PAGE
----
“Battery pack costs are expected to halve by 2030,” said Jonathan Murray, Operations Director for the UK’s Low Carbon Vehicle Partnership. “We have seen them falling for the past decade. We will also see a quadrupling of energy and power density. And we are seeing huge growth in rapid-charging networks. They will have a huge impact on the load of electric grids.”

Professional services consultancy WSP is looking at the impact electric vehicles will have in London. These include advantages such as improved air quality and less noise.

“But there are challenges,” said Barny Evans from WSP. “One is the consumer experience. Users are not used to them and the charging task. There will also be a peak demand on the electricity system and that can cause problems for renewable sources of energy. And by 2040 or so, we will all have electric vehicles.”

The peak time for electric vehicle charging is 16.00 to 18.00. One idea is to offer incentives to users to move that to the middle of the night and using V2G (vehicle to grid) technology to let the vehicles pump surplus electricity back into the grid during the peak times.

Utilities research agency Impact Utilities investigated how consumers would react to that.

“A third of people are interested in V2G technology opportunities,” said Nicole McNab, Associate Director of Impact Utilities. “Two thirds said they would charge outside peak times if there was an incentive.”

The bad news from the survey was that 61% did not think the government was doing enough to encourage people to buy an electric vehicle and less than half thought it would hit its targets.

“Consumers have barriers to picking an electric vehicle,” she said. “Range is a problem as is a lack of charging infrastructure and cost. There is also a problem of how quiet they are. Will children hear an electric vehicle when they run out into the road?”

However, she said that as more second-hand electric vehicles come onto the market it would open up electric vehicles to more people.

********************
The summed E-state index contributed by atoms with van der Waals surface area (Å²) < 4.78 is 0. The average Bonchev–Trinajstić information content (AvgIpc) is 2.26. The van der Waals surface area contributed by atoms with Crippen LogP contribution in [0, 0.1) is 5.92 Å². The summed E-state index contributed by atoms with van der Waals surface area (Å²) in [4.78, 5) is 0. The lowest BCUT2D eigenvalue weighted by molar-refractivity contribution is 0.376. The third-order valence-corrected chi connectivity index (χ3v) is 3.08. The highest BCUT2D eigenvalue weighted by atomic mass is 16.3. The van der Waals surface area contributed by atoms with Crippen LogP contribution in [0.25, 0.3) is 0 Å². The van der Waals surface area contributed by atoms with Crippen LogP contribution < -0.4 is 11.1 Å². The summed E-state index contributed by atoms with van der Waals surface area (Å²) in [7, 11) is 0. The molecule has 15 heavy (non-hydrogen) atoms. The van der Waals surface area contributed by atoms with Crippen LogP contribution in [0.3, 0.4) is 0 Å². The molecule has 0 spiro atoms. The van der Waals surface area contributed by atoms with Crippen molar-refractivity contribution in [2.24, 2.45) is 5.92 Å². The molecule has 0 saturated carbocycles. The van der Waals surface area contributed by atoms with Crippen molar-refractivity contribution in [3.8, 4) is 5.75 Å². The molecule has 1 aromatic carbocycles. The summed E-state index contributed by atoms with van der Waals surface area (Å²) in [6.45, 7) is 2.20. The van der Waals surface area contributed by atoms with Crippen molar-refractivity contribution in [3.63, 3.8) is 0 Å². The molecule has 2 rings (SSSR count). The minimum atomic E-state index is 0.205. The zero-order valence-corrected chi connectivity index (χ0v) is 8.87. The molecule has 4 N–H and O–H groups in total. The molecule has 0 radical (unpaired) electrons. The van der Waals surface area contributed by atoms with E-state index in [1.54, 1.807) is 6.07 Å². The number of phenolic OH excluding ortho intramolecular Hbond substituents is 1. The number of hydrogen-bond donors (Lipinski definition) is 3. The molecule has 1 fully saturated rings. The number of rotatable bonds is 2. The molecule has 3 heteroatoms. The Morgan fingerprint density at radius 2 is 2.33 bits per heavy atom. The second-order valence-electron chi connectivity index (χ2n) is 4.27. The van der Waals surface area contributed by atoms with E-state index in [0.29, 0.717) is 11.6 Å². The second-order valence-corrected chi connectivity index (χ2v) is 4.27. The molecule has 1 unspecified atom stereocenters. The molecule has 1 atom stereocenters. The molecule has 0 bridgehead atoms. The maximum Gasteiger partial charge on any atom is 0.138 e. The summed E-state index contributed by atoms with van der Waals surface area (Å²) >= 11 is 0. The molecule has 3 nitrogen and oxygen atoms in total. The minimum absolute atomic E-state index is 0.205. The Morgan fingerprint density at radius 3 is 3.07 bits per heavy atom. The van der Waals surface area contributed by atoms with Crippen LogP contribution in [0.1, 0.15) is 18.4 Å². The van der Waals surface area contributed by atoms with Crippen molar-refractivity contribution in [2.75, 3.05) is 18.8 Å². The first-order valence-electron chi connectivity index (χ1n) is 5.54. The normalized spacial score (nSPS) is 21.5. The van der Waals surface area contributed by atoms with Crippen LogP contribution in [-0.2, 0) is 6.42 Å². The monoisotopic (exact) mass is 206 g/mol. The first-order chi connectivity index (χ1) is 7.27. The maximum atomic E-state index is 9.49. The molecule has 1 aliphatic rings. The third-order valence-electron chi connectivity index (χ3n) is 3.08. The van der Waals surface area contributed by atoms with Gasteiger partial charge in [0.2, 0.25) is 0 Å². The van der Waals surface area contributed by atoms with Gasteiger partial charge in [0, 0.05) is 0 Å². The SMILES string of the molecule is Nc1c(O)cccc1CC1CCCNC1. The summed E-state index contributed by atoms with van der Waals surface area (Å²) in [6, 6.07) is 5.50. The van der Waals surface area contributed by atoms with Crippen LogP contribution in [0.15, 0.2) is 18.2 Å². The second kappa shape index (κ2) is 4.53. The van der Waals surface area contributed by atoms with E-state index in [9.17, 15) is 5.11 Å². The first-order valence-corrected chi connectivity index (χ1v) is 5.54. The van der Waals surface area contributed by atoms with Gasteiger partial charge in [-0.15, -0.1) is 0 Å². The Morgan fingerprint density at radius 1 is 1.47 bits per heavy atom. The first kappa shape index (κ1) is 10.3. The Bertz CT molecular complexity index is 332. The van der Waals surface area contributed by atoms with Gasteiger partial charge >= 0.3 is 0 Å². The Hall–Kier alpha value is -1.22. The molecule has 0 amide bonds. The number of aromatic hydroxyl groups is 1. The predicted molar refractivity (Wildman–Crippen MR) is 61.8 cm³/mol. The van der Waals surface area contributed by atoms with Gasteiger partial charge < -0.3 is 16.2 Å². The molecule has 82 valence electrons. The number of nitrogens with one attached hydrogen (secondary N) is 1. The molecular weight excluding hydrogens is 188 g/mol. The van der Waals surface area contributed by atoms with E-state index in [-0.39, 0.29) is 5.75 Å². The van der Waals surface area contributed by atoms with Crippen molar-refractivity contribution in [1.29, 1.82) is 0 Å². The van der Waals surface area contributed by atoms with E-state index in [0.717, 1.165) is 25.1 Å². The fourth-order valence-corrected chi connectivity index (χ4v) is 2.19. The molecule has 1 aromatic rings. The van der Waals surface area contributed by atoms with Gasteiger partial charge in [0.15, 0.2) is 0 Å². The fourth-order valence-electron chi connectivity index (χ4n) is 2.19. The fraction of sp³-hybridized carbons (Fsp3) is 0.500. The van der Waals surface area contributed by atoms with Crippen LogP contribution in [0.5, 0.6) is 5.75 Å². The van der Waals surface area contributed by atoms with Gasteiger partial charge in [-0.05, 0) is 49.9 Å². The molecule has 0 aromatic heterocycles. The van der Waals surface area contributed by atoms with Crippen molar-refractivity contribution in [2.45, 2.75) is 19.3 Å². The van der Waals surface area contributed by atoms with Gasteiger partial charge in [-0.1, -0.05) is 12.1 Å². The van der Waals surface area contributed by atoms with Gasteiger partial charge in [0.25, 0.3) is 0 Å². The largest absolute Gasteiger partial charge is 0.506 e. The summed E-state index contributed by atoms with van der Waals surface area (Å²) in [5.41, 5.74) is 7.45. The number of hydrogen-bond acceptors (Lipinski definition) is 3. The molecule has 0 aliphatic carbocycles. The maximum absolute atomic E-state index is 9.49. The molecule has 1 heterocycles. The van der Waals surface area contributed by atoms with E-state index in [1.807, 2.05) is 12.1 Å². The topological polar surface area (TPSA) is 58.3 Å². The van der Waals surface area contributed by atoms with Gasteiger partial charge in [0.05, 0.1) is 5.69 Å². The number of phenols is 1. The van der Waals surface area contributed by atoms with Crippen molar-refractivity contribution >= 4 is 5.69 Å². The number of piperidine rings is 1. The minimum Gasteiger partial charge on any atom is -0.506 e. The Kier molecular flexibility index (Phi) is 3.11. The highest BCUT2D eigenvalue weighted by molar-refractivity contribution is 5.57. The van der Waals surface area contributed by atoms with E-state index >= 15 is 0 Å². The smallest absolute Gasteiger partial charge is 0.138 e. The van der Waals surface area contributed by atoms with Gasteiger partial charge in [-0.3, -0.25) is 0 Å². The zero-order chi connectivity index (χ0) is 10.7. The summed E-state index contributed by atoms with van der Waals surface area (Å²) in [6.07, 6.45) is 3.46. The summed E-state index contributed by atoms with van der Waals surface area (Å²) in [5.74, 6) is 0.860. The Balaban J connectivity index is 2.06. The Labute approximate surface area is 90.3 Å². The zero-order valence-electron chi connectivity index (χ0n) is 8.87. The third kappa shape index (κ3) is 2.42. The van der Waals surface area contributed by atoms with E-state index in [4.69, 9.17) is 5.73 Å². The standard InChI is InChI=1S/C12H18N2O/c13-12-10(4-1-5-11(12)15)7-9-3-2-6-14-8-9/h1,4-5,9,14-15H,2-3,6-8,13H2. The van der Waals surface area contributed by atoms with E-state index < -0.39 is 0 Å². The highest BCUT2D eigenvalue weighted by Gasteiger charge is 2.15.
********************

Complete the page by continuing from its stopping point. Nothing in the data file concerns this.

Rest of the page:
Dealing with customers

Utilities are also looking at using technology to improve the way they interact with their customers. The problem is that people have a bad impression of technology with slow live chats and endless menus and queuing systems when calling a utility. It can be hard, if not impossible, to talk to a real person.

“People want to do things in different ways,” said Nicola Eaton Sawford, Director of Everything at consultancy Customer Whisperers. “There is no clear preference any more - it is about what people want at the moment.”

However, she said companies were IT led when it came to introducing technology rather than being customer led.

“Where it goes wrong is when the tech people have thought it through but the customer experience has not been thought through,” she said. “You have to make it easy for the customer.”

A good example was IVR (interactive voice response), which annoys more consumers than probably any other technology. “Customers hate bad IVR,” she said, “and 98% of the IVR that is out there is bad.”

The big difficulty here was highlighted by James Walker from complaints tool maker Resolver. He pointed out that people usually only interact with utility companies when something goes wrong and that is exactly when they don’t want an automated system.

And he said this happened with big companies who should excel in customer service. He gave the example of Virgin Atlantic, which scores in the top three for customer satisfaction, yet when he tried to change a flight booking using live chat it took 45 minutes.

AI, he said, worked well for simple issues but failed when things got more complex.

“If it is hard to get hold of people in your business, that is a bad starting point in engagement with the customer,” he said. “People should be involved in the process and technology should be there to support them.”

Conclusion

The utility industry is at the leading edge of new technologies from smart meters to V2G, from satellite imaging to robots fixing pipes, yet it often fails when it comes to using the latest innovations for customer service, partly because technology is being used to drive change rather than what customers want.

The way utilities deliver, monitor and bill their services is changing dramatically and for the good. Hopefully, customer service will soon follow.